With its vast canal system and convenient location on the banks of the Caloosahatchee River, Cape Coral offers several fishing opportunities for both freshwater and saltwater activity; however, it is important that people be aware of, and adhere to Florida fishing license requirements and laws prior to dropping their lines in the water in order to avoid potential citations.
The best source of information for current fishing rules and regulations, license fees, exemptions, measurements, seasons, species, and other “fish facts” both for saltwater and freshwater fishing is the Florida Fish & Wildlife Conservation Commission (FWC) website at www.MyFWC.com.
The State Legislature sets fishing license fees and exemptions, as well as penalties for violating fish and wildlife conservation laws. Recreational licenses and permits for residents and nonresidents are available at county tax collectors' offices, and from subagents, such as sporting goods stores or other retailers selling hunting or fishing equipment. Licenses may also be obtained over the telephone by dialing toll-free, 1-888 FISH FLORIDA (347-4356), or online at www.MyFWC.com/. For additional recreational licensing information, visit www.MyFWC.com/license or call your local county tax collector office.
Fishing Locations in Cape Coral
Below is a list of approved fishing locations within Cape Coral's parks and the hours that people are permitted to fish:
|Bernice Braden Park||Shoreline & Under Bridge||24 hours|
|Four Freedoms Park||Seawall Area||24 hours|
|Four Mile Cove Eco Preserve||Two Piers||Daylight only|
|Glover Bight at Rotary Park||End of Boardwalk||Daylight only|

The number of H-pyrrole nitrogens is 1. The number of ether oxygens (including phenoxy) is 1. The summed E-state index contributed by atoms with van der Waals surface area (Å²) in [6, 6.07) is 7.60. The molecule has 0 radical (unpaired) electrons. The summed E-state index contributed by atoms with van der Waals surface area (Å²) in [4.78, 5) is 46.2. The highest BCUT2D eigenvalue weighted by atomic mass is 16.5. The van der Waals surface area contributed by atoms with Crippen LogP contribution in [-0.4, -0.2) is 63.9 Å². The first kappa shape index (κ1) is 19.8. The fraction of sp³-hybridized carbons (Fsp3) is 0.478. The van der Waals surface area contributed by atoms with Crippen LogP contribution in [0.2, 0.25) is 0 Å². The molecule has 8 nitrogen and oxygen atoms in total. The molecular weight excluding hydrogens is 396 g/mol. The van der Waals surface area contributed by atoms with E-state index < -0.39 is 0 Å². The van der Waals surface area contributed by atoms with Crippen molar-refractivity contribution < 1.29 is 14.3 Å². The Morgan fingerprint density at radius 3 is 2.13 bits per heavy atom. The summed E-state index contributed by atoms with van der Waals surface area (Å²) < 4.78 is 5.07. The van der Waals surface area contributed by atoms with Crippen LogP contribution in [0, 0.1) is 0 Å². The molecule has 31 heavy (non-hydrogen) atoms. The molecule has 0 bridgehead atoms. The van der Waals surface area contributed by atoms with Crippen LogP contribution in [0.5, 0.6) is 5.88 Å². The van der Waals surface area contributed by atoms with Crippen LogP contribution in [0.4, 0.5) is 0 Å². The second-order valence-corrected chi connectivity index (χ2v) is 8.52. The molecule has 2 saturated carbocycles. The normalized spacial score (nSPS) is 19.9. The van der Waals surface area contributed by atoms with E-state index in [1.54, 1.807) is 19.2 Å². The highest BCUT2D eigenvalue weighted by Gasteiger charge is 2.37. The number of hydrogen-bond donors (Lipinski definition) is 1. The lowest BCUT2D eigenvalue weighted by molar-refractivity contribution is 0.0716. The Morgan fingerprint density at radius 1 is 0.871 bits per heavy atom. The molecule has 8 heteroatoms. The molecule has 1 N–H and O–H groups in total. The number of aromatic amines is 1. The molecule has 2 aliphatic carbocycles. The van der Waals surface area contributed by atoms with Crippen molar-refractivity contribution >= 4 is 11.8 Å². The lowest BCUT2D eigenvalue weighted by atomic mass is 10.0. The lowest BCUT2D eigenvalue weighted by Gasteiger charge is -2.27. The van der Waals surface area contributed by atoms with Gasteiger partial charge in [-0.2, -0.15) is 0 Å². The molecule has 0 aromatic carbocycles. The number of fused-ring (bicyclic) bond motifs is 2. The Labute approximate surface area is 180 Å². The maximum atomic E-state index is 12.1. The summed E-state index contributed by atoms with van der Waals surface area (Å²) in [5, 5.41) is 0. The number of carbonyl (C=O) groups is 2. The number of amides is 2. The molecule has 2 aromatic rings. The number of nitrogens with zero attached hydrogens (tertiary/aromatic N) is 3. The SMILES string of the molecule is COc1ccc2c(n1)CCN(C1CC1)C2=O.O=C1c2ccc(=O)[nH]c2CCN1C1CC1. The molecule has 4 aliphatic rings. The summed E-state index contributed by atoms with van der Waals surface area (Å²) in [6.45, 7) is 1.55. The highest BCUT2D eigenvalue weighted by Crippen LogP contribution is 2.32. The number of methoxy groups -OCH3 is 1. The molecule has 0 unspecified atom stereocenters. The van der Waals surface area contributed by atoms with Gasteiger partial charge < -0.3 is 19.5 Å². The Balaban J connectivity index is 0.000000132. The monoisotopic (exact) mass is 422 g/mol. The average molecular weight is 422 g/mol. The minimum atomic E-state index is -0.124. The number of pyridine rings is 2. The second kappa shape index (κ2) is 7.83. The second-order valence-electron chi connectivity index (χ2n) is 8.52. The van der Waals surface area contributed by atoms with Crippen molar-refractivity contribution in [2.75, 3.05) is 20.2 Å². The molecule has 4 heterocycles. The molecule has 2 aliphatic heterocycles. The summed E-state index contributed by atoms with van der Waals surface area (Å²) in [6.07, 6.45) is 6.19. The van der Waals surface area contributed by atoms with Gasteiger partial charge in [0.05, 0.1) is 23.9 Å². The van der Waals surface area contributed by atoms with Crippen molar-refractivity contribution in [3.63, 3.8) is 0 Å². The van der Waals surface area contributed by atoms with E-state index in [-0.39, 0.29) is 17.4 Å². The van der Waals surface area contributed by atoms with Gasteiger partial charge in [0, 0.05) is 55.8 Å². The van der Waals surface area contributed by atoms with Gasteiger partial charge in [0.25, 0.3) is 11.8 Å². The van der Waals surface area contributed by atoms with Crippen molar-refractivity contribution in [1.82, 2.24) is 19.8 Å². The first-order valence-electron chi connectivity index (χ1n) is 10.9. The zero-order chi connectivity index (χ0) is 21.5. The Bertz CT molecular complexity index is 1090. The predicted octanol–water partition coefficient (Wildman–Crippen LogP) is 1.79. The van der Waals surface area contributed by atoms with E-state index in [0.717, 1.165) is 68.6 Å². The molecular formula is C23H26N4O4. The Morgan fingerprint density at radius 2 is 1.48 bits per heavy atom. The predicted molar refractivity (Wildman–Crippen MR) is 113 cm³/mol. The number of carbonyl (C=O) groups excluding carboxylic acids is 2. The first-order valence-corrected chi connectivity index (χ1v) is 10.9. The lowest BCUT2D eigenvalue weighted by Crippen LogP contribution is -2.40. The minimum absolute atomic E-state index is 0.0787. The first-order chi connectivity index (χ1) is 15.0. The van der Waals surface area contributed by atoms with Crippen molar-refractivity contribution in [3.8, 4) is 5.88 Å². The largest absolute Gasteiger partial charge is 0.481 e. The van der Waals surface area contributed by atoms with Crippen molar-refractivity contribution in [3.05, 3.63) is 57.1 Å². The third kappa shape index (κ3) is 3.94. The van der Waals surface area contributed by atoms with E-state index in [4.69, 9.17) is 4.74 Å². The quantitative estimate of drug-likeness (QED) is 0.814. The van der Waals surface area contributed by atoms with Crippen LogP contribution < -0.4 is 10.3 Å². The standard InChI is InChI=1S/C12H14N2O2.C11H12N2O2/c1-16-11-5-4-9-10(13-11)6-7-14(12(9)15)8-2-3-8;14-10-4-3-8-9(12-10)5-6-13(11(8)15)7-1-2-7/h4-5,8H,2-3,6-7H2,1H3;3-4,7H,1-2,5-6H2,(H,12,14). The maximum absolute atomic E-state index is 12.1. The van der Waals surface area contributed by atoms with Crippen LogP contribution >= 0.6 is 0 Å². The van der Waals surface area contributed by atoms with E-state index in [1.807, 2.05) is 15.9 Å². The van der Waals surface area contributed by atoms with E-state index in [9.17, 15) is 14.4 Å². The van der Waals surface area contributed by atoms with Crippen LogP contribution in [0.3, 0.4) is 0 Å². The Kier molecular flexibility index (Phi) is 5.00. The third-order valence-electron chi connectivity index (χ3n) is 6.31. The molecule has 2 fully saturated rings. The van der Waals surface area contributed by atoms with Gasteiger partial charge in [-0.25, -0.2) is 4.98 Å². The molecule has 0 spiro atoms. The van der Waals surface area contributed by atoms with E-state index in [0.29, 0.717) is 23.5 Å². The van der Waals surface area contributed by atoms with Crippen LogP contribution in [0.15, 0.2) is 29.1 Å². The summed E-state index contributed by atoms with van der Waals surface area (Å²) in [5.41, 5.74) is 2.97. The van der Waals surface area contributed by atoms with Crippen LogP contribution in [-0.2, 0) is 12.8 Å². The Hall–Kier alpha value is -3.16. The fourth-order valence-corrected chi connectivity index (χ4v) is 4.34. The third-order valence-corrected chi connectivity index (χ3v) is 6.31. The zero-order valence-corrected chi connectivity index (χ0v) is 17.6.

|Horton Park & Boat Ramp||River Shoreline||24 hours|
|Jaycee Park||Shoreline||Daylight only|
|Lake Kennedy Park||Two Small Piers||Daylight only|
|Rosen Park||Seawall Area||24 hours|
|Seahawk Park (Lake Argosy)||Around Lake||Daylight only|
|Sirenia Vista Park||Shoreline||Daylight only|
|Yacht Club Community Park||Fishing Pier||24 hours|
Angler’s Code of Ethics
While fishing can be relaxing and fun, please adhere to the following code of ethics (provided by the Florida Fish & Wildlife Conservation Committee) to be respectful of the environment and to help make the sport more enjoyable for yourself and those who come after you:
- Support conservation efforts
- Practice effective catch-and-release of fish that are unwanted or prohibited to retain
- Don’t pollute; Recycle and dispose of trash and monofilament
- Practice safe angling and boating, including hook awareness and use of personal flotation devices (PFDs);
- Learn and obey fishing and boating rules and regulations, and purchase the appropriate licenses
- Respect other anglers’ and boaters’ rights
- Respect property owners’ rights and do not trespass
- Share fishing knowledge and skills with others
- Don’t release live bait into waters or spread exotic plants and fish
- Promote ethical sport fishing and encourage others to reconnect on the water
With so much water located in and around Cape Coral, kayaking is a popular activity enjoyed by locals and visitors alike. For those individuals who are looking to get in on the excitement but don’t have a kayak of their own, the Parks & Recreation Department offers kayak rentals at Four Mile Cove Ecological Preserve seasonally on Saturdays from early November through late May. During regular operating hours, the Kayak Shack Outpost offers single and tandem kayak rentals, however, the trail is intricate in nature and includes an 800-foot portage, so is not intended for beginners or children under the age of six.
--> Click here for more information about the Kayak Shack and rental rates
In addition to kayak rentals at Four Mile Cove, the environmental recreation division of the Parks & Recreation Department offers various kayaking programs throughout the year for both beginner and advanced skill levels. For more information, see the current program guide or contact Rotary Park Environmental Center at (239) 549-4606.